Lewis Pugh Swam Under the Antarctic Ice Sheet to Highlight the Effects of Climate Change

Melting Antarctica - 14 Jan 2019 This 2016 photo provided by NASA shows the Getz Ice Shelf from 2016's Operation Icebridge in Antarctica. According to a new study published, in Proceedings of the National Academy of Sciences, Antarctica is melting more than six times faster than it did in the 1980s 14 Jan 2019
Jeremy Harbeck/AP/Shutterstock

It was a milestone that Lewis Pugh likely never wanted to reach: The longtime endurance swimmer went to Antarctica in late January and became the first person to swim in a supraglacial lake, according to CNN. Pugh has previously done swims in the Arctic to bring attention to global warming and climate change, but he hadn’t gone to Antarctica to do it before.

A supraglacial lake is defined as “any pond of liquid water on the top of a glacier” and is usually formed from melting ice. A recent Scientific Reports study from 2019 found that there are over 65,000 of them on the ice sheet of East Antarctica; that study was what inspired Pugh to make his swim in Antarctica.

“(The swim) was terrifying for a number of reasons,” Pugh said to CNN after his swim. “First, the water is so cold for a swimmer. It was zero degrees centigrade, just above freezing. But also, it illustrates very, very graphically what is happening in East Antarctica.”

Pugh swam for ten minutes in the water, which had a temperature of just above 32-degrees, and he wore only his swimming suit, a cap, and goggles, the gear that follows the official Channel Swimming Rules. Pugh swam through melted tunnels on the glacier and was amazed with what he saw—for good and bad.

Pugh called it the “most beautiful place I’ve seen in the whole world,” but it also alarmed him that he was even able to swim there.

“The swim was the accumulation of 33 years of training in order to swim 10 minutes and 17 seconds down that river,” Pugh said to the BBC. “I swam here today as we are in a climate emergency. We need immediate action from all nations to protect our planet.”

Lewis Pugh attends a news conference in Moscow., Russian Federation - 27 Jan 2020 Lewis Pugh, Patron of the Oceans of the United Nations Environment Programme (UNEP), ocean advocate and endurance swimmer, attends a news conference titled 'The 200 years of the discovery of Antarctica. Creating Marine Reserves in the Southern Ocean' in Moscow, Russia, 27 January 2020. The news conference is devoted to Lewis Pugh's first ever swim in the Southern Ocean (also known as the Antarctic Ocean), dedicated to the 200th anniversary of the discovery of Antarctica, and the project of creating marine Antarctic natural reserves. Lewis Pugh, the extreme from the United Kingdom, already made swim in both the Arctic and Antarctica on some occasions. Now he intends to swim at least a kilometer in one of the thousands of lakes whichhave appeared in recent years on the surface of Antarctica 's glaciers during the season of active ice melting. 27 Jan 2020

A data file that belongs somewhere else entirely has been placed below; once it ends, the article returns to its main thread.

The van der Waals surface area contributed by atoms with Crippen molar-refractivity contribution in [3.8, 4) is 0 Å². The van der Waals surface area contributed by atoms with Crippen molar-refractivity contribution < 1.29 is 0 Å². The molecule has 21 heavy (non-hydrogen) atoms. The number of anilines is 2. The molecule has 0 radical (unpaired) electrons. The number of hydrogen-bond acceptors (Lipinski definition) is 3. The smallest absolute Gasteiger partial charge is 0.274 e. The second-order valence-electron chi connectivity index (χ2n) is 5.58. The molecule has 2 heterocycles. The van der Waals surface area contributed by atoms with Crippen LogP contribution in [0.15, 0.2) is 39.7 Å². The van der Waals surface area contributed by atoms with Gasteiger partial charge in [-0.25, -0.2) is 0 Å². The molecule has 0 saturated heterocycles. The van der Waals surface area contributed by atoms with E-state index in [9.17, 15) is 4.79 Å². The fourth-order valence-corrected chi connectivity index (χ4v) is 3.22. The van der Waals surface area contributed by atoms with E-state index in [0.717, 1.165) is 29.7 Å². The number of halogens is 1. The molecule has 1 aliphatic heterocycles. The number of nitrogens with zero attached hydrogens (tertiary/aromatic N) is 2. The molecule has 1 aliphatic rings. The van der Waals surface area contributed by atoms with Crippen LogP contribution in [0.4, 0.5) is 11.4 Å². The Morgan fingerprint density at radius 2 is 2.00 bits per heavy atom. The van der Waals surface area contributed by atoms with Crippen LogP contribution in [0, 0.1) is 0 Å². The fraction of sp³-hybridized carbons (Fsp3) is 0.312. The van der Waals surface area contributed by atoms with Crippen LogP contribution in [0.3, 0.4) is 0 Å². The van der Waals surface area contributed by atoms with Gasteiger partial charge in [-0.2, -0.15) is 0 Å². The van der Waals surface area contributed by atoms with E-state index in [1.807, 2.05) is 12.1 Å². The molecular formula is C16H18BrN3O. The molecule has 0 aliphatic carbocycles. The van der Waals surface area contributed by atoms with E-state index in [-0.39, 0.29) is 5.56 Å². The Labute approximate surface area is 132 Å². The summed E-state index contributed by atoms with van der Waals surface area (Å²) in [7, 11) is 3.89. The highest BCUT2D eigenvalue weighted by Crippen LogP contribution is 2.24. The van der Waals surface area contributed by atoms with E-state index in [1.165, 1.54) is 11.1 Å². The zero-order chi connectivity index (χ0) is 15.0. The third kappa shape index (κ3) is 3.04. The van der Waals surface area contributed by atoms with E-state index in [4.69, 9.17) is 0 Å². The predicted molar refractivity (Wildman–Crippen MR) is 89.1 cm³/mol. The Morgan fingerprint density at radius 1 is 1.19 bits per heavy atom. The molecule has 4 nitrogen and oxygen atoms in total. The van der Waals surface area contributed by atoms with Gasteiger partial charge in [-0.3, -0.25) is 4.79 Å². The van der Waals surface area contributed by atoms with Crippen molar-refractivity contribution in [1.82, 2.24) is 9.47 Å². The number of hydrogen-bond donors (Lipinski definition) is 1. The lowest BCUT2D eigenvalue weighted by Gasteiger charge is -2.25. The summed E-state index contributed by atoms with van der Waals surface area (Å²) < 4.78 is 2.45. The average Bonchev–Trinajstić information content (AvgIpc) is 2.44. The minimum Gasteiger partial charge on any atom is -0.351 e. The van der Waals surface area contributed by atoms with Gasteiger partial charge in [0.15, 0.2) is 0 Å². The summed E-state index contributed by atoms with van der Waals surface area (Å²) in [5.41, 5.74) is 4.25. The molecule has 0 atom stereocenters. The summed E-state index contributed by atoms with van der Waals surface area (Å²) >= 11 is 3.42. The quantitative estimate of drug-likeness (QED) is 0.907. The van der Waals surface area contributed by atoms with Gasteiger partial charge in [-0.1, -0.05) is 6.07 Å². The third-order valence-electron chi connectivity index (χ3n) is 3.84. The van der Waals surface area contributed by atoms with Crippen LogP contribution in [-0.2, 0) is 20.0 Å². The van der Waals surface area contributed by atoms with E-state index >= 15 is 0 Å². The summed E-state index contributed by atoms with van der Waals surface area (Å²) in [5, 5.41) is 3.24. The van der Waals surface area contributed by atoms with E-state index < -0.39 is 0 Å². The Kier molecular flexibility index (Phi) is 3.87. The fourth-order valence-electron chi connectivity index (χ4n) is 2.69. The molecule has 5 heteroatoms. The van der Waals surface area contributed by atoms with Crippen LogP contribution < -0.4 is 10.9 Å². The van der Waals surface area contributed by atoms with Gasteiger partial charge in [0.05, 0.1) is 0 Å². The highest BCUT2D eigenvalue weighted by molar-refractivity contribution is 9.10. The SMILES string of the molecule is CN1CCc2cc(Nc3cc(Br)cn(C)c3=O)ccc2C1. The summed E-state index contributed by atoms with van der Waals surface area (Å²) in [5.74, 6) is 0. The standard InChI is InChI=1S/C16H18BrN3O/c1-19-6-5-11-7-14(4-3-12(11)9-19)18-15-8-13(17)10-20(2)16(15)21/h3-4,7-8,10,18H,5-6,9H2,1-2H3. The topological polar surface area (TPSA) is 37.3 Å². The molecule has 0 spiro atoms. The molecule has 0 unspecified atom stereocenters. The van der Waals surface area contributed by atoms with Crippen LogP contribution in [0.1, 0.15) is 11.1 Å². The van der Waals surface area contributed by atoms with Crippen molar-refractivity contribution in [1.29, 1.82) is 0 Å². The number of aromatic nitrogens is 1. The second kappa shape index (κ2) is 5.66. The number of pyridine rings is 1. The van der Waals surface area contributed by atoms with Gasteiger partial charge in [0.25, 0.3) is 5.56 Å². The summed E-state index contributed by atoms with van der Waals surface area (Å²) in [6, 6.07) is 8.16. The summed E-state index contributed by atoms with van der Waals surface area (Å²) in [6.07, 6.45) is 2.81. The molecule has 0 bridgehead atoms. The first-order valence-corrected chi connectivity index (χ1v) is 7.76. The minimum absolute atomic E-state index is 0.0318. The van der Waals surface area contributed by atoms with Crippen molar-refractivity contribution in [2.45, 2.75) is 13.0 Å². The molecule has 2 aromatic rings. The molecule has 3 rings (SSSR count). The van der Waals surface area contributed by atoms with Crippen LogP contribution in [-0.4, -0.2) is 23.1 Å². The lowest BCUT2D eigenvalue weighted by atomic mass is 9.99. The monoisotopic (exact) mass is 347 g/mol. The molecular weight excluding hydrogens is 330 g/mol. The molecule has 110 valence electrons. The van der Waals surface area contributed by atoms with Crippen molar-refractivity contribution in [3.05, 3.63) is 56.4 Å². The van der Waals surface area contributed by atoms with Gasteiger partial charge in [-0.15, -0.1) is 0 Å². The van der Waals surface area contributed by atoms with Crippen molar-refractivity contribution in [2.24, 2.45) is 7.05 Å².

Lewis Pugh, ocean advocate and endurance swimmer, attends a news conference devoted to Pugh’s first ever swim in the Southern Ocean in Antarctica. YURI KOCHETKOV/EPA-EFE/Shutterstock

Following his milestone swim, Pugh said that he hopes his journey will bring more attention to climate change around the world and spark countries and organizations into action. Pugh mentioned 2020’s
UN Climate Change Conference, which is scheduled for November in Glasgow.

“I’m saying to world leaders please, come to Glasgow, come there with a lot of ambition,” Pugh said. “Step up, or step aside, because we simply don’t have any more time on our hands.”

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